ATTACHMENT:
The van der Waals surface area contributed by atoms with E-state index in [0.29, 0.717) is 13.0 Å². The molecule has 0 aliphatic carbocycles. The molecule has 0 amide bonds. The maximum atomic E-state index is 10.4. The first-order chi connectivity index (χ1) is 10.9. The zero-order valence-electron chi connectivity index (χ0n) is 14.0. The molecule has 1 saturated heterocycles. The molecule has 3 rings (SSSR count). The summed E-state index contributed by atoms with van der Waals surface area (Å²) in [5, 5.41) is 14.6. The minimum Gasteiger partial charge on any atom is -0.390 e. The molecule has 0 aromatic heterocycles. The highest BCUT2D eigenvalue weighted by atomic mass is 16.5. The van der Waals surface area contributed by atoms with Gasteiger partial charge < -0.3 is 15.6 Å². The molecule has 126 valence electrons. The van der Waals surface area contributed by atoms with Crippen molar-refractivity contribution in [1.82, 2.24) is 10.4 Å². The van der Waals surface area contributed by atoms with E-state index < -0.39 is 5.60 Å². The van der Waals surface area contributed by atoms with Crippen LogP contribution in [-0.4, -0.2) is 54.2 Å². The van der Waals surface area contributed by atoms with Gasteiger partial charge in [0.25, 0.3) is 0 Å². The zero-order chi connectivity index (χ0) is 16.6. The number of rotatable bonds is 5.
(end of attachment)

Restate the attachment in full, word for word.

The van der Waals surface area contributed by atoms with E-state index in [0.29, 0.717) is 13.0 Å². The molecule has 0 aliphatic carbocycles. The molecule has 0 amide bonds. The maximum atomic E-state index is 10.4. The first-order chi connectivity index (χ1) is 10.9. The zero-order valence-electron chi connectivity index (χ0n) is 14.0. The molecule has 1 saturated heterocycles. The molecule has 3 rings (SSSR count). The summed E-state index contributed by atoms with van der Waals surface area (Å²) in [5, 5.41) is 14.6. The minimum Gasteiger partial charge on any atom is -0.390 e. The molecule has 0 aromatic heterocycles. The highest BCUT2D eigenvalue weighted by atomic mass is 16.5. The van der Waals surface area contributed by atoms with Gasteiger partial charge < -0.3 is 15.6 Å². The molecule has 126 valence electrons. The van der Waals surface area contributed by atoms with Crippen molar-refractivity contribution in [1.82, 2.24) is 10.4 Å². The van der Waals surface area contributed by atoms with E-state index < -0.39 is 5.60 Å². The van der Waals surface area contributed by atoms with Crippen LogP contribution in [-0.4, -0.2) is 54.2 Å². The van der Waals surface area contributed by atoms with Gasteiger partial charge in [0.25, 0.3) is 0 Å². The zero-order chi connectivity index (χ0) is 16.6. The number of rotatable bonds is 5.